Early on Tuesday morning I woke to Amber giving little whimper sounds. Her call for ‘I need to go to the toilet’.
There was one significant difference this morning than usual. Rather than going straight to the toilet, Amber vomited! Not one of those run-of-the mill little chuck ups. This was the entire contents of her stomach from 8-10 hours earlier; her undigested dinner from the night before. I was a little alarmed as Amber has never vomited like that before.
Feeling just a little alarmed quickly turned to that familiar terrible sinking feeling you get deep down inside when you know something is just not quite right. It feels bad…very very bad. Within minutes Amber started vomiting terrible body heaving wretches over and over again. With all the practice I have had with Corey’s various illnesses I do not do the ‘let’s just wait and see’ approach very well. I am more of a chuck ‘em in the car screaming to the vet ‘better to be safe than sorry’ approach kind of person. In the past this performance had served my pets very well at one point or another.
I contacted the UQ Small Animal Clinic & Veterinary Teaching Hospital and told them of Amber’s symptoms. It was agreed she had to come in straight away and see the emergency vet. It only takes 20 minutes to get to there (15 if you ignore speed limits). They would be ready for our arrival. Minutes after we did arrive the emergency vet on duty Dr Stephanie ‘Steph’ Hannan introduced herself and commenced a physical examination, while peppering questions to eliminate possible causes for her vomiting:
- Is she up to date with her vaccinations: ‘Check’;
- is she up to date with her worming: ‘Check’;
- could she have gotten into toxins: ‘Definitely not’;
- could you have given her any new foods or human treats: ‘Nope’;
- could she have eaten something in the yard: ‘She’s a puppy what do you think!’
We quickly discussed the two main possibilities: Pancreatitis (but given that she has not eaten anything fatty or outside of her usual diet seemed unlikely) and something else called Hemorrhagic Gastroenteritis (HGE). I was told there appears to be an outbreak of HGE with a number of dogs presenting with the condition.
Without pause I completed all the necessary paperwork to begin treatment. Amber underwent an ultra-sound and blood tests. The ultrasound was to check if her Pancreases were abnormal, if something foreign was lodged or if her gastro tract was affected. The diagnostics would check her Electrolytes, red blood cells, protein & fluid levels etc.
It was confirmed Amber was suffering from Hemorrhagic Gastroenteritis (HGE). I was pleased it was not Pancreatitis but apprehensive about HGE, as I was unfamiliar with the treatment or prognosis of this condition.
Dr ‘Steph’ started Amber on ‘aggressive supportive treatment’ which involved IV fluids to relieve her dehydration levels and IV antibiotics to deal with any bacteria that may be present. She was to stay in hospital until her condition improves, several days are commonly required for treatment.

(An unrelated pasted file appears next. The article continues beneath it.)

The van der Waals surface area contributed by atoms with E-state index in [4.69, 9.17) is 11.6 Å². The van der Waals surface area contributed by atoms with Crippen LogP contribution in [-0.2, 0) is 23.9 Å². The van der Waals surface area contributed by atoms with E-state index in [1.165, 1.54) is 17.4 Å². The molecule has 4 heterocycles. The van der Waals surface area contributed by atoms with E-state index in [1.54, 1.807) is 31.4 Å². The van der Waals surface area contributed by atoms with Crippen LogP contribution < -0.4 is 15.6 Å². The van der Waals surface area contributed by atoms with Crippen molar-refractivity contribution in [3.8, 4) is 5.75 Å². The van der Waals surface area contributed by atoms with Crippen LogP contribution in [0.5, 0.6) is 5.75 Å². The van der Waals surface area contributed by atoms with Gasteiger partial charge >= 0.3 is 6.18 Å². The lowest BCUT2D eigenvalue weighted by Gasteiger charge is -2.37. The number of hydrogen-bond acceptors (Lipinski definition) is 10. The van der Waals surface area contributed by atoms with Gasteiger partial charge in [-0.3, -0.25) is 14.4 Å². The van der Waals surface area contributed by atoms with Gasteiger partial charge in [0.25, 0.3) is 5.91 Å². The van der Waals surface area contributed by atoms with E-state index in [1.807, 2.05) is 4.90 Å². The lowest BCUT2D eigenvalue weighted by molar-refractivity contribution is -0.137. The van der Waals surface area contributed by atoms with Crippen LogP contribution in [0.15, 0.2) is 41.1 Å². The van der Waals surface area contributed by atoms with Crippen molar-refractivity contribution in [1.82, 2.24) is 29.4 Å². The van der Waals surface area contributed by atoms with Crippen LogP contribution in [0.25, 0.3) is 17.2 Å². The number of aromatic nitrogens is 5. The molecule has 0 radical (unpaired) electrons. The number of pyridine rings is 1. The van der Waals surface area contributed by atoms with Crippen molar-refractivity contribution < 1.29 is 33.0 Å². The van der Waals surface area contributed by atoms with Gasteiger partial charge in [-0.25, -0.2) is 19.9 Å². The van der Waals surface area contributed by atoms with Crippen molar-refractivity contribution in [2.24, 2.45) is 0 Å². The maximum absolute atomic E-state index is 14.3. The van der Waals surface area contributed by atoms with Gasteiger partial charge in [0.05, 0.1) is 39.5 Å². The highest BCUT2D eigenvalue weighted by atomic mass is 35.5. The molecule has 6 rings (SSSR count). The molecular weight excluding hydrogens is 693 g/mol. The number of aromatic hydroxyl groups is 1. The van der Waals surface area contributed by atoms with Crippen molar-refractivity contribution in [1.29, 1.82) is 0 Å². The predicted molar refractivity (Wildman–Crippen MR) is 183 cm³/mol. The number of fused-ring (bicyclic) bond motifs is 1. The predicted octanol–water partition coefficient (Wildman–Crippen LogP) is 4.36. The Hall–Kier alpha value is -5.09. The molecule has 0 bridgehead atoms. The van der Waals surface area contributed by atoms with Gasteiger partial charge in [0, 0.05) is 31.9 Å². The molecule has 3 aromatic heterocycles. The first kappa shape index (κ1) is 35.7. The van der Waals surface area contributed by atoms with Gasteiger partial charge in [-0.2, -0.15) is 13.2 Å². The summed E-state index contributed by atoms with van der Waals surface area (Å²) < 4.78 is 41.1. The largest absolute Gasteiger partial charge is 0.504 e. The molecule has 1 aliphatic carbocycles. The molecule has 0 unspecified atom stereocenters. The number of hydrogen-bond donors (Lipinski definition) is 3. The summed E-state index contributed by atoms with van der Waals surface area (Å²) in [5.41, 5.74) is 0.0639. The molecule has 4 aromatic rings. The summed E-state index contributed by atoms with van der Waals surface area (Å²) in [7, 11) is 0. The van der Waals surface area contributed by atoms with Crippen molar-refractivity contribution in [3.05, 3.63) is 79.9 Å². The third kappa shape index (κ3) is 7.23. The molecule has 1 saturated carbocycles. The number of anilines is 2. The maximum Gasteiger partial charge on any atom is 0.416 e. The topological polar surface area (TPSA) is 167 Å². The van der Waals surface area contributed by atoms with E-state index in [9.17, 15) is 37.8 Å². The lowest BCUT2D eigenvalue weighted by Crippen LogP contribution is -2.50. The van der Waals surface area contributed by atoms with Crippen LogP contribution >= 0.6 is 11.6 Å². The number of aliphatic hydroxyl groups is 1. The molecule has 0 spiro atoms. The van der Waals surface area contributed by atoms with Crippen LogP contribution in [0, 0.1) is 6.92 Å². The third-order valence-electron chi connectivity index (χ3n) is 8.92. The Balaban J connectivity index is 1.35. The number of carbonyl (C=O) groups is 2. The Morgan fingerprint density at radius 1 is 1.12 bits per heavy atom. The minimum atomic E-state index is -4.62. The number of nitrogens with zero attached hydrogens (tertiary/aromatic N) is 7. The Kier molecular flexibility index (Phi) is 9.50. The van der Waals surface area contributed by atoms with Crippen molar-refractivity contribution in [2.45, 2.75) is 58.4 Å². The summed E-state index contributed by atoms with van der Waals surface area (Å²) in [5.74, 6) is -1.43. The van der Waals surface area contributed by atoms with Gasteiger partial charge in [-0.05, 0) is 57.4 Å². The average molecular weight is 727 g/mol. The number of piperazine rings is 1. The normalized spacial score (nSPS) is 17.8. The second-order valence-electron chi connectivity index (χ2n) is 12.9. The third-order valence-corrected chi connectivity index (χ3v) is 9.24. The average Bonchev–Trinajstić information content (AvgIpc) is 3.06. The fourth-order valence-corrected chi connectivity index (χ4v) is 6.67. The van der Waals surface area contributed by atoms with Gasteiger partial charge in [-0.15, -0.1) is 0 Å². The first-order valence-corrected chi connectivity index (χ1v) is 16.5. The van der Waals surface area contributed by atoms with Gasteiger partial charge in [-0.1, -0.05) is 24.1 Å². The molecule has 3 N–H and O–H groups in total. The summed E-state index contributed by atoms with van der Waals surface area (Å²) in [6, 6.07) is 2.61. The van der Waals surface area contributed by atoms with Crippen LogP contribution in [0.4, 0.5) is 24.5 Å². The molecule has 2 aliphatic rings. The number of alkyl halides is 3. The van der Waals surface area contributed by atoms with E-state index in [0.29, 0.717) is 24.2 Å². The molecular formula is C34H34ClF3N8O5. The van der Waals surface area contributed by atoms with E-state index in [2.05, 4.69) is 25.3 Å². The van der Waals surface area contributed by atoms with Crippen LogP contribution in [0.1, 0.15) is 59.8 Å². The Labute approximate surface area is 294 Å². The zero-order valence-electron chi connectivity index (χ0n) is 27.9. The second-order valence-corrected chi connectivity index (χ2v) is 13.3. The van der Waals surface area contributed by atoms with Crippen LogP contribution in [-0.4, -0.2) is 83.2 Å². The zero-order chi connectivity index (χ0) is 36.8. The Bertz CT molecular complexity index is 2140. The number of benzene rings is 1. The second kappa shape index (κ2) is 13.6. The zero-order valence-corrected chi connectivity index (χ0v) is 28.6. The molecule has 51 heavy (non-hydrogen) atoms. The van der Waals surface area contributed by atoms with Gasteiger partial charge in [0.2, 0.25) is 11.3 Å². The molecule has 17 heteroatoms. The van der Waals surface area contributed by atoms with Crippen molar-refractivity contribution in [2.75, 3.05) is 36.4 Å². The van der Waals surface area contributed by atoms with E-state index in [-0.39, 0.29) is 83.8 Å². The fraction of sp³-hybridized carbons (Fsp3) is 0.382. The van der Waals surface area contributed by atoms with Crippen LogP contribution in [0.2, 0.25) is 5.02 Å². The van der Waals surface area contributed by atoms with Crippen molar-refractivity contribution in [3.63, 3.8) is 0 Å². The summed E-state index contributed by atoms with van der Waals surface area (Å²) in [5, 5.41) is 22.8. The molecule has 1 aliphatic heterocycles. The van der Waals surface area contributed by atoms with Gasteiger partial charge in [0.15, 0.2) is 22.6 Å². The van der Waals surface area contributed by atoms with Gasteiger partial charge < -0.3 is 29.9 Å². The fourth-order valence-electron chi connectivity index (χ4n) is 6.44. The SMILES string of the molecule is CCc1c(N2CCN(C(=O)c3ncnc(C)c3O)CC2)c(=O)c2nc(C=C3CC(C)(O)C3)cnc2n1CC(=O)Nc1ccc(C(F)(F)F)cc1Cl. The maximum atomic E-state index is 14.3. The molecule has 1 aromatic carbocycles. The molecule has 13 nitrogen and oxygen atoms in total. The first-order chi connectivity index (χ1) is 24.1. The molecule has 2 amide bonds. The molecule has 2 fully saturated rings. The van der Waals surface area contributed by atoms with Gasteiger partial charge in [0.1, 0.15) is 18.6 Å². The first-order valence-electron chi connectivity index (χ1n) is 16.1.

I felt sick with worry, not believing this was happening. Yesterday she was running around the backyard in her usual happy and cheeky manner, not a care in the world.
Why did Amber get HGE? What could I have done to prevent it?
I called the clinic later that night and again first thing in the morning to check on her progress. Dr ‘Steph’ informed me she had her dinner last night and was feeling much brighter. If she continues to improve while the fluid therapy is tapered off, she might be able to come home that afternoon with oral antibiotics!
I was delighted and cannot even put into words the relief I felt. She was not fully out of the woods, but I felt much more confident my little girl was going to be O.K.
This did not stop the torment of one single question. What did I have to do to ensure she never got HGE ever again?
After researching for hours on end and reading the information sheets provided. It would seem that there was nothing specific I could have done to prevent neither it now or possibly in the future. No current research has been able to prove an exact cause. There are many theories but none conclusive. What they do believe to be true is that HGE is not contagious, it does not spread from dog to dog nor does it discriminate, affecting any dog at any time for no real apparent reason. I feel frustrated that I have no control over this thing!
HGE needs so much more research committed for the cause to be found and more lives can be saved. In the mean time all I can do is tell Amber’s story to as many people as possible so as good pet owners we can all look for the early signs of HGE.
As for Amber and I, well she is home safe and sound (albeit her fur looks like a patchwork quilt), I will be extra vigilant and as usual try and identify early any unusual behaviour or patterns and as always trust my gut instinct, it has served me well so far!